Amazon recently launched an official Plants Store, which includes everything from succulents to shrubs.
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It’s no secret that Amazon, the massive online retailer owned by Jeff Bezos (who was ranked the wealthiest person in history earlier this year), is a revolutionary influence in the wider commerce industry. The platform, which facilitates online retail as well as audio and video streaming services, posted a $1.9 billion profit in the fourth quarter of 2017, according to Recode.

This year, the company made overtures toward launching an automated grocery, titled “Amazon Go.” The experimental brick-and-mortar storefront promises a shopping experiences free of checkouts and registers and is acting as a testing ground for automated retail technology. However, as much of a major development Amazon Go is, it’s not the only move the company is making in 2018.

In February, Amazon officially launched a new addition to its already sprawling offering of products: the Amazon Plants Store. The new department carries a wide variety of live green goods supplied by various growers, with plant information provided in the listings. The Amazon Plants Store can be a concerning prospect for more traditional garden retailers, but others see an opportunity to sell their plants using Amazon’s powerful online presence and e-commerce infrastructure. For more on how the general horticulture industry is responding to the Amazon Plants Store, read our cover story.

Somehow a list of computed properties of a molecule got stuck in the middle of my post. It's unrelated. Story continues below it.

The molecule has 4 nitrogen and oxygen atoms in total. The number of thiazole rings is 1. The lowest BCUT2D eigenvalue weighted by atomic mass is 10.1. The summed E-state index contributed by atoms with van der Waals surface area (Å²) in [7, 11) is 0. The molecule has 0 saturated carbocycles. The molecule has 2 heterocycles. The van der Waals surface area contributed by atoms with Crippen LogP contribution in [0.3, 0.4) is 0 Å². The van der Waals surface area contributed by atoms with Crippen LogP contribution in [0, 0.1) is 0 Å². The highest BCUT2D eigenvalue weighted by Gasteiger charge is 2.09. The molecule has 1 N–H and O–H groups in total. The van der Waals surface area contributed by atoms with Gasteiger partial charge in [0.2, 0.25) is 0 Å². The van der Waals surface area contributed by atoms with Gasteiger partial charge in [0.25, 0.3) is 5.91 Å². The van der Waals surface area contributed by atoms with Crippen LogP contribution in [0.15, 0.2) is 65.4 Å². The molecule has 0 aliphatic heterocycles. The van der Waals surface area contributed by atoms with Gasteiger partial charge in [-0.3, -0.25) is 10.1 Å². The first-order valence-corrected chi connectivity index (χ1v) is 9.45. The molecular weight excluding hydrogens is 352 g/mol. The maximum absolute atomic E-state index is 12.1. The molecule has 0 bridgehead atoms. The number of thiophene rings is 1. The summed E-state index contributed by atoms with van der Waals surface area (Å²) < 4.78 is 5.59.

We wanted to know how our readers feel about Amazon’s increased investment in plant retailing, and asked for your thoughts in the April issue of Garden Center. Robert James, store manager at The Garden Factory in Rochester, N.Y. (#27 on our 2017 Top 100 IGCs List), says that despite Amazon’s growing relevance among consumers, he expects that people will still seek out in-store garden center experiences.

“I still believe people need to go into a garden center to buy a plant,” he says. “I don’t understand how people buy [plants] sight unseen.”

However horticultural businesses adapt to this shake-up in online plant retail, Amazon is likely to continue innovating and changing the game for various industries.

“They’ve done a lot in the industry, for a lot of different things,” James says of Amazon. “They’ve changed the world. They’ll be changing more, too.”

It’s not too late to weigh in! What are your thoughts on the Amazon Plants Store? How do you think independent garden centers will be affected? Are you interested in selling plants online?

Email associate editor Conner Howard at choward@gie.net and let us know what you think.